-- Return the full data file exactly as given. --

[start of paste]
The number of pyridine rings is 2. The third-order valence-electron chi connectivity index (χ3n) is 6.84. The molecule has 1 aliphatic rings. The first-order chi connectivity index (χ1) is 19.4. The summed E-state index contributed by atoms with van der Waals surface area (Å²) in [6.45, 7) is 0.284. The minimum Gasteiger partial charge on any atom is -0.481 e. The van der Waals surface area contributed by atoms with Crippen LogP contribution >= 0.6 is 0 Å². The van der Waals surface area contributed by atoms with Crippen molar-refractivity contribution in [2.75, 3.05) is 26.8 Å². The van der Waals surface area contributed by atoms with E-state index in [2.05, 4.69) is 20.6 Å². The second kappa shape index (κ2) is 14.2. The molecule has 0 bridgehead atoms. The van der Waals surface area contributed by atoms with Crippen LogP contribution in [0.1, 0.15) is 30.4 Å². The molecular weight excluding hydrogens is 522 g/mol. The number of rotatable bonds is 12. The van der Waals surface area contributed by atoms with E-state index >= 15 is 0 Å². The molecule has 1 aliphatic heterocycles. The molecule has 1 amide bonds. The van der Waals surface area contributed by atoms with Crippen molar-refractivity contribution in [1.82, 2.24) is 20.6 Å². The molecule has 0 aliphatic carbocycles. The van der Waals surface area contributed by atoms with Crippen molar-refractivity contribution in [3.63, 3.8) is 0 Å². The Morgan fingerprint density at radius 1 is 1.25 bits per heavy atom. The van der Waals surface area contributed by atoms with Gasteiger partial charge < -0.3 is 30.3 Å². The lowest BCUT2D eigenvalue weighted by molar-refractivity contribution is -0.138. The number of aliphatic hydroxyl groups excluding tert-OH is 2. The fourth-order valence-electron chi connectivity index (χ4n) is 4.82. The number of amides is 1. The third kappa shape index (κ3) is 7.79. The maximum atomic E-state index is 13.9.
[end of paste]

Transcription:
The number of pyridine rings is 2. The third-order valence-electron chi connectivity index (χ3n) is 6.84. The molecule has 1 aliphatic rings. The first-order chi connectivity index (χ1) is 19.4. The summed E-state index contributed by atoms with van der Waals surface area (Å²) in [6.45, 7) is 0.284. The minimum Gasteiger partial charge on any atom is -0.481 e. The van der Waals surface area contributed by atoms with Crippen LogP contribution >= 0.6 is 0 Å². The van der Waals surface area contributed by atoms with Crippen molar-refractivity contribution in [2.75, 3.05) is 26.8 Å². The van der Waals surface area contributed by atoms with E-state index in [2.05, 4.69) is 20.6 Å². The second kappa shape index (κ2) is 14.2. The molecule has 0 bridgehead atoms. The van der Waals surface area contributed by atoms with Crippen LogP contribution in [0.1, 0.15) is 30.4 Å². The molecular weight excluding hydrogens is 522 g/mol. The number of rotatable bonds is 12. The van der Waals surface area contributed by atoms with E-state index >= 15 is 0 Å². The molecule has 1 aliphatic heterocycles. The molecule has 1 amide bonds. The van der Waals surface area contributed by atoms with Crippen molar-refractivity contribution in [1.82, 2.24) is 20.6 Å². The molecule has 0 aliphatic carbocycles. The van der Waals surface area contributed by atoms with Crippen molar-refractivity contribution in [3.63, 3.8) is 0 Å². The Morgan fingerprint density at radius 1 is 1.25 bits per heavy atom. The van der Waals surface area contributed by atoms with Gasteiger partial charge < -0.3 is 30.3 Å². The lowest BCUT2D eigenvalue weighted by molar-refractivity contribution is -0.138. The number of aliphatic hydroxyl groups excluding tert-OH is 2. The fourth-order valence-electron chi connectivity index (χ4n) is 4.82. The number of amides is 1. The third kappa shape index (κ3) is 7.79. The maximum atomic E-state index is 13.9.